Logically, you know the car did not suddenly develop a dozen totally different problems, so look for something all those circuits have in common. The first thing to consider is the Ford engineers like to run the ground wires for many circuits into a single terminal that gets bolted to the body sheet metal or engine. Look for a ground terminal that is rusted off first.
Also follow the various wiring harnesses around to see if one fell down onto hot exhaust parts. Melted wires usually affect different circuits at different times, but if a twelve volt feed wire is affected, that can cause a fuse to blow that feeds many circuits.
Also, consider that some time in the past, a mechanic may have needed to unplug a connector with many wires in it. It is common for the locking tabs to become brittle and break off, and it's not unheard of for a connector to be hard to reconnect, and it may feel like it snapped together when it really did not. It can take minutes, days or years to pull apart from the normal rocking of the engine. A loose connector between the body and engine or the body and transmission can cause a failure in multiple circuits. Also, look for corrosion between multiple terminals inside a connector. When that corrosion gets wet, it will conduct current from one wire that has voltage on it to an adjacent wire that is supposed to be turned off. Both circuits can do the wrong thing resulting in multiple fault codes.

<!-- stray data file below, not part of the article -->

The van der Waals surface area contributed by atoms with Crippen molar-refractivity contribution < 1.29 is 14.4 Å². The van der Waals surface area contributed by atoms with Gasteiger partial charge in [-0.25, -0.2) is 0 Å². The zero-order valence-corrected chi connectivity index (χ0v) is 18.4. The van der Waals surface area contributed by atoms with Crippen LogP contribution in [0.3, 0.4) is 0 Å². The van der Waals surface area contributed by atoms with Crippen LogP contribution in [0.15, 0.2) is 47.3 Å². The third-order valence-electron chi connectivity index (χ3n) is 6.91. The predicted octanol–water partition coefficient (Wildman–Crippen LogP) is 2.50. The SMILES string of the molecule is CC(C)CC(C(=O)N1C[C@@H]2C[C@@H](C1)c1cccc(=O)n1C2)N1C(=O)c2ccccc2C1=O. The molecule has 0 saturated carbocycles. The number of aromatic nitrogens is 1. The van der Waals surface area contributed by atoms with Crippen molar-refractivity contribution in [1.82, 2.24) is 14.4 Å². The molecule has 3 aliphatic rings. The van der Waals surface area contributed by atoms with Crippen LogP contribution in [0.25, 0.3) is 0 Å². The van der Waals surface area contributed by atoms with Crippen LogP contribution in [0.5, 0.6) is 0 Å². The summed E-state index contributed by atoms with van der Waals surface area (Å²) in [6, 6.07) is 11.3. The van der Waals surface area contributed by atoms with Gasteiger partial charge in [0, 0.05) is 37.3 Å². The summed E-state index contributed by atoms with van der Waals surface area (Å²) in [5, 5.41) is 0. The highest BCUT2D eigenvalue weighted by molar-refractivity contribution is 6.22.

Tuesday, January 3rd, 2017 AT 1:44 PM